25 years to give others second chances at life

2017-07-11 06:02
NSRI Strandfontein station commander Vaughn Seconds.PHOTO: samantha lee

NSRI Strandfontein station commander Vaughn Seconds.PHOTO: samantha lee

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He has dedicated a quarter century to putting his own life on the line to save others.

Vaughn Seconds, NSRI Strandfontein station commander, was recently awarded for his service as an honorary life member following his 25 years as a volunteer of the NSRI.

“I was part of the lifesaving club at 9miles beach and always saw the guys training along the beach. At the time there was only the one boat shed and they had two boats crammed into the space. Sometimes I would watch them starting up the boats and taking them out and I fell in love with boats,” says Seconds.

He joined the NSRI as a junior crewman and quickly worked his way up to coxswain (skipper). He led many missions.

He was promoted to station commander in 2000 and served until 2006. At this point he decided he needed to leave the NSRI and only returned a few years later to head up coxswain training.

The training that should have lasted a year has resulted in a second term as station head for Seconds.

“I have watched the station develop and grow. So many crew members have come and gone and some of the crew are here for more than 10 years but only two of us have reached this mark. I have spent a lifetime at the station and have many memories here,” says Seconds.

Seconds was recently honoured at the NSRI’s long service awards ceremony.

As part of his 25 years as a volunteer one of his fondest memories happened while he volunteered as part of the Skymed crew.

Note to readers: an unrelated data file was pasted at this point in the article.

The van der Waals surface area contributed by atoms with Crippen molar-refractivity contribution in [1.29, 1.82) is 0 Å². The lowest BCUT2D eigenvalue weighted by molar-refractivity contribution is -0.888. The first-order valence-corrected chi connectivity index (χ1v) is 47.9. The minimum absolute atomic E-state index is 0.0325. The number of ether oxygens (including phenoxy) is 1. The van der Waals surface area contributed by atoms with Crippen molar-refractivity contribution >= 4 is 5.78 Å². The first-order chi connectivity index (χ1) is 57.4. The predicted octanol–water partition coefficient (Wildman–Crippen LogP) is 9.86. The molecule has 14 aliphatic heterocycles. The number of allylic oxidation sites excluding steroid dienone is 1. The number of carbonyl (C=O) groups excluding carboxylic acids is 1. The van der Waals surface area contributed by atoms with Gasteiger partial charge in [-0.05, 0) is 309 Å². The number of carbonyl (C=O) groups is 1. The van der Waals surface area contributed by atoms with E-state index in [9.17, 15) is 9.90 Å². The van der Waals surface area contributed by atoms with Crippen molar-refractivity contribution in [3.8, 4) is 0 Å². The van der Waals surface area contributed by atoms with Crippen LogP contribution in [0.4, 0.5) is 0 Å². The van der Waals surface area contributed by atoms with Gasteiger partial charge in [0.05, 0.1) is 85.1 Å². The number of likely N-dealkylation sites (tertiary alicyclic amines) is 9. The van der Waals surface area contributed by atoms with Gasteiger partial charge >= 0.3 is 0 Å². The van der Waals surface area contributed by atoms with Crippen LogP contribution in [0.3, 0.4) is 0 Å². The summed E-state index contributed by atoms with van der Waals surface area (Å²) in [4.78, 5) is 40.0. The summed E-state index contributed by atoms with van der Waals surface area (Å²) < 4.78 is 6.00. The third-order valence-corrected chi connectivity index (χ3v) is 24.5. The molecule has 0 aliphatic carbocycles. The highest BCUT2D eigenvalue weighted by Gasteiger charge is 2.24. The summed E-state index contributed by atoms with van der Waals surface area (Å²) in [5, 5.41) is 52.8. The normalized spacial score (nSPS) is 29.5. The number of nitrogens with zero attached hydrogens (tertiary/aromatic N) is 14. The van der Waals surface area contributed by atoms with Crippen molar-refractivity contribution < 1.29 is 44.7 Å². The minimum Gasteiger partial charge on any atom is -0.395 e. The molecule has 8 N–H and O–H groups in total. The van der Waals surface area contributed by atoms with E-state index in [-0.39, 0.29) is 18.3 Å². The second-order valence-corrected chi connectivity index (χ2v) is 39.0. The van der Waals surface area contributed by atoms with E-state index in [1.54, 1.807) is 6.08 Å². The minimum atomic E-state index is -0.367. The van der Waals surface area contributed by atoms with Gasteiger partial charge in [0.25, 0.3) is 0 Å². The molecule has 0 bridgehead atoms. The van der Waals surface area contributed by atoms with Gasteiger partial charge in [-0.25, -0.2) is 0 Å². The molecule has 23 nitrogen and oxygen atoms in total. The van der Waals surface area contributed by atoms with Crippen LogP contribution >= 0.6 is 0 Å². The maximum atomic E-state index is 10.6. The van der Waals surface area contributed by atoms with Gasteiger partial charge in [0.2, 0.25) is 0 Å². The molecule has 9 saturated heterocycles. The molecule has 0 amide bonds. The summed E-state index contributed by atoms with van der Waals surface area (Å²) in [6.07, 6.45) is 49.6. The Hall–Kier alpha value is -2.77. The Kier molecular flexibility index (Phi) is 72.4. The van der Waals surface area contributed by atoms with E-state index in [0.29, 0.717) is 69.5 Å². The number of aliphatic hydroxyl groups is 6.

“We were part of the air sea rescue unit. The helicopter was called out to attend to a call of two brothers who had been blown out to sea while fishing on their father’s boat at Rooi Els beach. I got into the helicopter and we flew looking for them,” says Seconds.

After a short flight, they spotted the two brothers.

“It was such a sight to see. We saw the brothers sitting in the boat, while the boat was completely under water. One of them was unconscious. We had a nurse on board and had to drop her on the beach before we could rescue them.

“I remember jumping into the water to get them and the boys had gathered all their belongings into rucksacks. I swam to the boys and had to strap them to me. They did not want to lose their belongings but they had to leave it behind,” he says.

“I swam the boys out so that they could be airlifted to a nearby beach where the emergency care services were waiting to treat them. I remember landing at the beach and the boys were taken to the ambulances.

“I was removing my gear when I got a tap on my shoulder. It was one of the boys and all he said was: ‘Dankie.’ In this job we save a life and then forget about it, but that moment really touched me,” says Seconds.

He says of all the awards he has won, this acknowledgement is by far the greatest.

He adds that although there is more to sea rescue than lifesaving, he encourages anyone interested to become a volunteer.

“Here we are like a family. We watch each other’s backs and we know that someone has your back. We have issues like any family but we leave it on the beach before we go out there,” says Seconds.

“In sea rescue we are giving people a second chance at life and it is nice to be a part of that. I am proud to be a part of this for 25 years.

“Even though it does not seem that long, it is nice to be acknowledged for something that I am still doing and a part of.”

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